Maxim DLRegistration• Automatic routines identify stars in the image.– Make certain you are aligning similar images. It is possible for MaximDL to fail if aligning different colors or images with wildly varying PSFs(star images via tracking/seeing).– AutoStar is the most common. Auto-correlation rarely (only for x/ydithered images)• Manual (1 and 2 star) are typically used as “brute force” solutions.– Well, there is technically “overlay” but this probably ranks with doingtaxes.– No scaling for any of the above!• Astrometric requires a “World Coordinate System” embedded in theFITS header. Transformation is calculated from it (not from PSFs inimage).• Planetary alignment assumes edges. (works very well)• Auto One Star assumes one bright PSF (generally in a croppedimage).

CCDStackRegistration• Uses Get Close First Philosophy1. Roughly align images‣ If images have no rotation, use FFT to align them (first) followed by the starsnap procedure. Alternatively, you can produce the rough alignment using theMANUAL option.‣ If images have a rotational term greater than ½ degree, roughly align themusing the MANUAL mode.‣ I recommend that a “rough” alignment is within a few degrees (1 or 2) and starsalign to within 10-20 pixels.2. Star Snap‣ For images without rotation, select reference stars either manually or using theauto selections feature. Then align this/all.‣ For images with rotation, select two stars near to one another (perhaps a 100pixel seaparation). The second star (and last star in the final star snap) definesapproximate center of rotation. Since this will generally be in the center of thefield, perform this procedure near the middle of the image. These two stars helpCCDStack determine the rotation. CCDStack will attempt to use the same roughanswer on other similar images to help you out.‣ Then, once they are close, do a final star snap (using more reference stars).3. Apply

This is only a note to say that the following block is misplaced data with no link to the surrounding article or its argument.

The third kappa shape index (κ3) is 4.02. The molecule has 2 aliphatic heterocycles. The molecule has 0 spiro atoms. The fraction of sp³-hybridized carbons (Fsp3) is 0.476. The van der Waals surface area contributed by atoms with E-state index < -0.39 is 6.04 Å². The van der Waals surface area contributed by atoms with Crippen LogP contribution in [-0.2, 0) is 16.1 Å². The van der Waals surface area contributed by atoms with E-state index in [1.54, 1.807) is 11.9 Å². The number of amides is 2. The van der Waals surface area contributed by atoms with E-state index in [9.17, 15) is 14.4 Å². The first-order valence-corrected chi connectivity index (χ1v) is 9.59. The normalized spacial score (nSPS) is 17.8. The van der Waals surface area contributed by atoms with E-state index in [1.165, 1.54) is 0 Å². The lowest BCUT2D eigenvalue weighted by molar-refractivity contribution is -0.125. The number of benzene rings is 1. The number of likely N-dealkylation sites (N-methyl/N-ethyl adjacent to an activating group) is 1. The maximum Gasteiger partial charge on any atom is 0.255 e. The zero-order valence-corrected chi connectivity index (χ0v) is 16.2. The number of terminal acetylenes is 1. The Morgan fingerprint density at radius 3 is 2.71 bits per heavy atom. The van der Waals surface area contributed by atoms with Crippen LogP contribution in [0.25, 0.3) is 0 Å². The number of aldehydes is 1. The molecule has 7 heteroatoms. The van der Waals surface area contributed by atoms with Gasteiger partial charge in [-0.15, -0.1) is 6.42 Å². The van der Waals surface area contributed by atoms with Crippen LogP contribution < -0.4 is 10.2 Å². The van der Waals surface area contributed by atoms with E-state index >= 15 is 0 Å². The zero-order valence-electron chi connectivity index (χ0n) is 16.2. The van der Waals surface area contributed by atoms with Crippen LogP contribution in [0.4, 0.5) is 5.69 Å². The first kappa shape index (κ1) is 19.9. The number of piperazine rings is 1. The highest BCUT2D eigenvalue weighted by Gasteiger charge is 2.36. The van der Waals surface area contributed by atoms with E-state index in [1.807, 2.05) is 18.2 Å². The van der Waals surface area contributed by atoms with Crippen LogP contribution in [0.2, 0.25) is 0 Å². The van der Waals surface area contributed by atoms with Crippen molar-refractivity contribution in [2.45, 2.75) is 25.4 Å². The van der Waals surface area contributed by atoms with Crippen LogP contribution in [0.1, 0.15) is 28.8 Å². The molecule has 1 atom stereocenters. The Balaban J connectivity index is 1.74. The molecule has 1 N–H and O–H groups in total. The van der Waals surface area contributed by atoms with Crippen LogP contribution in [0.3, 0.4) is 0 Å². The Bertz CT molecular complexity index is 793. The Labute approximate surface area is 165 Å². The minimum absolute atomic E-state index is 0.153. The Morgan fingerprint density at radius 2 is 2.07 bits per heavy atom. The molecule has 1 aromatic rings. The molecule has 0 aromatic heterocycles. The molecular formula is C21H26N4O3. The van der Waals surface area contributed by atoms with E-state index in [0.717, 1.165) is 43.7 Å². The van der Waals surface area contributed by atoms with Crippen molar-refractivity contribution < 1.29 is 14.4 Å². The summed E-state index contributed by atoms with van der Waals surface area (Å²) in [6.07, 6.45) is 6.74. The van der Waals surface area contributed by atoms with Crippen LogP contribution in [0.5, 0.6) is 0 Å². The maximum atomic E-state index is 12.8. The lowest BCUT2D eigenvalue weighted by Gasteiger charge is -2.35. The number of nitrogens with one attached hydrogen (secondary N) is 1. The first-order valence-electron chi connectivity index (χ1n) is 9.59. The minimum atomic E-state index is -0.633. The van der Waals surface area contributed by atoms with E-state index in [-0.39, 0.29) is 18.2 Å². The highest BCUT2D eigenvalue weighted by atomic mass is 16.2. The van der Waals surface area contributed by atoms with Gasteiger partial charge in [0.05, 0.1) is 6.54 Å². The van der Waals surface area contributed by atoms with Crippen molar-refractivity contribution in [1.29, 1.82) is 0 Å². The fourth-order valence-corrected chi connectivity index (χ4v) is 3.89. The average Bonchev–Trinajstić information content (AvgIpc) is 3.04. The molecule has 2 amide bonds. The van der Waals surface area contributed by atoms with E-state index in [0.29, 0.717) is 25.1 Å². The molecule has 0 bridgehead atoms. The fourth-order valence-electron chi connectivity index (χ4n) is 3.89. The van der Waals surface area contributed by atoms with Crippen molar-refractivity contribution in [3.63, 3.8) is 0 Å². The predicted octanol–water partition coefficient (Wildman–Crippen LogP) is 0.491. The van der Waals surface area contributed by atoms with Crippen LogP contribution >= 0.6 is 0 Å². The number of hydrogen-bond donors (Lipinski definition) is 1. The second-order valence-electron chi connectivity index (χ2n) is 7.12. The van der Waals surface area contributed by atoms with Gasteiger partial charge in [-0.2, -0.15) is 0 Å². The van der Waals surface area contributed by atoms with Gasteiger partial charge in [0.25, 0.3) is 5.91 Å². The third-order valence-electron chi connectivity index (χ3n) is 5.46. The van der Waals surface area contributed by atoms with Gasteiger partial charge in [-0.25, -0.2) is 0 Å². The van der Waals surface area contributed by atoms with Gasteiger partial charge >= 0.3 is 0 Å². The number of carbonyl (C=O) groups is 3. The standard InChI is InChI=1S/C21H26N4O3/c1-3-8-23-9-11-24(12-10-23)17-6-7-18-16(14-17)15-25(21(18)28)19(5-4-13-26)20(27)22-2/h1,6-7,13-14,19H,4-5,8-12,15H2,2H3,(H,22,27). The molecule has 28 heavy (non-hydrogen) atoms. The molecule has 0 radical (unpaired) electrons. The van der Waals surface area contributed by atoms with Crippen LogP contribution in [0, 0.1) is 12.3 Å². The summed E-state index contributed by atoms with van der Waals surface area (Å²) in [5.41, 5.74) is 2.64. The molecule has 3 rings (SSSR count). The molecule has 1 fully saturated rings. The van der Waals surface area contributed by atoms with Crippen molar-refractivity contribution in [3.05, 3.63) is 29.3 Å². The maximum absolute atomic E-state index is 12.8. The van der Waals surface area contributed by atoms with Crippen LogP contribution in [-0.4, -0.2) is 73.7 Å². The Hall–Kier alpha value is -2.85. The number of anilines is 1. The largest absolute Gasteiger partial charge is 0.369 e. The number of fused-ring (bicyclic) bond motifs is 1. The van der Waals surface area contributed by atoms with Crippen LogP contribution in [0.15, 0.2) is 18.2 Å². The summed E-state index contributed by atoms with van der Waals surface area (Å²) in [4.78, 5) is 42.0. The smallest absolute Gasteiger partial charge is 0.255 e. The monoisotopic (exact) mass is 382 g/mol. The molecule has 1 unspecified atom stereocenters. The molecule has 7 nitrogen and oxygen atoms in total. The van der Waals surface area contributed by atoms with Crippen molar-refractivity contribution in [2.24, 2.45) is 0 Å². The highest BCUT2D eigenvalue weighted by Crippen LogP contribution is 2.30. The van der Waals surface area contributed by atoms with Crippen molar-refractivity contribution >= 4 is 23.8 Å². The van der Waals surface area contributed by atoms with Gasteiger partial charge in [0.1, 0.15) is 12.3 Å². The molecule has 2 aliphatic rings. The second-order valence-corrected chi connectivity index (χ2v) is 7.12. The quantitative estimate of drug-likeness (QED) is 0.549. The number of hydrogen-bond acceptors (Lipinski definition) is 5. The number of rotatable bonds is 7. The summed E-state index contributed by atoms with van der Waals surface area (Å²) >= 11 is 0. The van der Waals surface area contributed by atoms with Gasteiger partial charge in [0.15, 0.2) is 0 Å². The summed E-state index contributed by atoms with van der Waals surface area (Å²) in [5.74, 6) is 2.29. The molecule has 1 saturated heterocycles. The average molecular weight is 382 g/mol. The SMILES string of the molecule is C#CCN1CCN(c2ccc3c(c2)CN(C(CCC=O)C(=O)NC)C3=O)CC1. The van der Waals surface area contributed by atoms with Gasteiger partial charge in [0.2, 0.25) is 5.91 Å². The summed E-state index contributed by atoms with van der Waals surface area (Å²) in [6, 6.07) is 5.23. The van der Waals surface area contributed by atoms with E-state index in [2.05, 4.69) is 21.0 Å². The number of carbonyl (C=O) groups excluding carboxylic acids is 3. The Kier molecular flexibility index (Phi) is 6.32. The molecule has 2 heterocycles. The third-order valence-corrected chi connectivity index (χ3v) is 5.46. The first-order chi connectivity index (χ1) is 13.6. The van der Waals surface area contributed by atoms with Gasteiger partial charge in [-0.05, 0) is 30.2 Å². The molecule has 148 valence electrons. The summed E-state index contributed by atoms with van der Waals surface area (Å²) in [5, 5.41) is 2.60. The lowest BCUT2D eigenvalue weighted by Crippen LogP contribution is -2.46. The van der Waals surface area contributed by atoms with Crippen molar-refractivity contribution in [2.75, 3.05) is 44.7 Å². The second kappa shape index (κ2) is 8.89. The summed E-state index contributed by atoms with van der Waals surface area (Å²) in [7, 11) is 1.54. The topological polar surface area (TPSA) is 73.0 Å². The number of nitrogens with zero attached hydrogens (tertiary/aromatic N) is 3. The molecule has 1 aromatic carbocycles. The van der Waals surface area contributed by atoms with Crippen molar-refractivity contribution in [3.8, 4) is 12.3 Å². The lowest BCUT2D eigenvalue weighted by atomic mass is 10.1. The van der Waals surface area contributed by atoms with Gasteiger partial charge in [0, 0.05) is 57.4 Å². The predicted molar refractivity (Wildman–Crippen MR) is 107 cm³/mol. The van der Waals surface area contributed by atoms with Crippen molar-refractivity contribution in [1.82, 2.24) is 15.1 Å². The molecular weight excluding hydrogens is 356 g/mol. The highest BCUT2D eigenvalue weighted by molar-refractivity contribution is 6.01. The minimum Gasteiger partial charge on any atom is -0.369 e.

Nearest Neighbor Aside• No new pixels are created! Instead pixels are“mapped” to the nearest whole pixel in thereference frame coordinate system.• Good for well sampled (stars larger than 2-3pixels) dithered images. It also helps to have arelatively large (at least 8-10) set of images.– Images must not have any rotational or magnificationterms.• Benefits include better rejection, better noisereduction through combine, and a natural“erosion” like effect.

Not a “Post It” Note(but a Value(able) reminder)• The 3M’s are Mean, Median, and Mode• Mean (Average) is the sum of all values dividedby the number of values.• Median is the middle value of the ordered set.– For large sets of values in a “normal distribution”, themedian approaches the mean- but rarely do we havethis with respect to our data.• Mode is the most frequent value in a set.• Median and mode are less sensitive to theinfluence of “outlier” values.

Normalization• Necessary preparation for pixel value analysis andcomparison.• Removal of pedestal sky value first.– Measure a sky value in each image and subtract so that youhave a “zero” point.– The Mode is usually a good value to choose as taken from apatch of “background” sky.• Scale each image to a reference image.– Multiply by whatever number is necessary.– The Mean value is usually taken from object signal.– In order to combine appropriately later, remember this value.(The inverse of the multiplier “undoes” things, it is therefore theweighting factor)

Rejection Techniques• Max/Min Clipping– To discard the high/low values from an ordered set.– Median is the maximum clipping possible.• Sigma (Standard Deviation) Rejection– Calculate Standard Deviation and see if any valuesfall outside of the user defined deviations from themean.• Can be done iteratively once outliers have been discarded- anew mean is computed and new outliers (if any) can beidentified/discarded.

Standard Deviation

Statistical Analysis (Excel)1. Register and Normalize your data.2. Put the pixel values (the same pixel) in Excel.3. “Sort” values in ascending order (easier to read).4. Below the list create a cell that calculates the mean.(=sum(begin:end)/count(begin:end)• Make a cell to hold N, the total number of values(count(begin:end). You will need this later.5. In the column next to the values create a new columnfor the residuals. (value-mean)6. Now calculate the residuals squared in the thirdcolumn.• Below the cell that holds the mean value, you can createanother cell that is the sum of the residuals squared column.Call it SumResSqrd.7. Finally create a cell that has the formula to calculateone standard deviation of your set of values.• =sqrt((N-1)*SumResSqrd)

Statistical Analysis (Excel)Making a Histogram1. From your ordered (ascending) set of values,create another column of bin values that gofrom just a little less than the smallest value ofyour data to just a few bins more than yourlargest value.2. Under “Tools” in Excel there is “Data Analysis”3. Find the “Histogram” option.4. Highlight and define the column for the valuesand then the column for the bins.5. Excel will do everything else to calculate thefrequency of values and create the graph.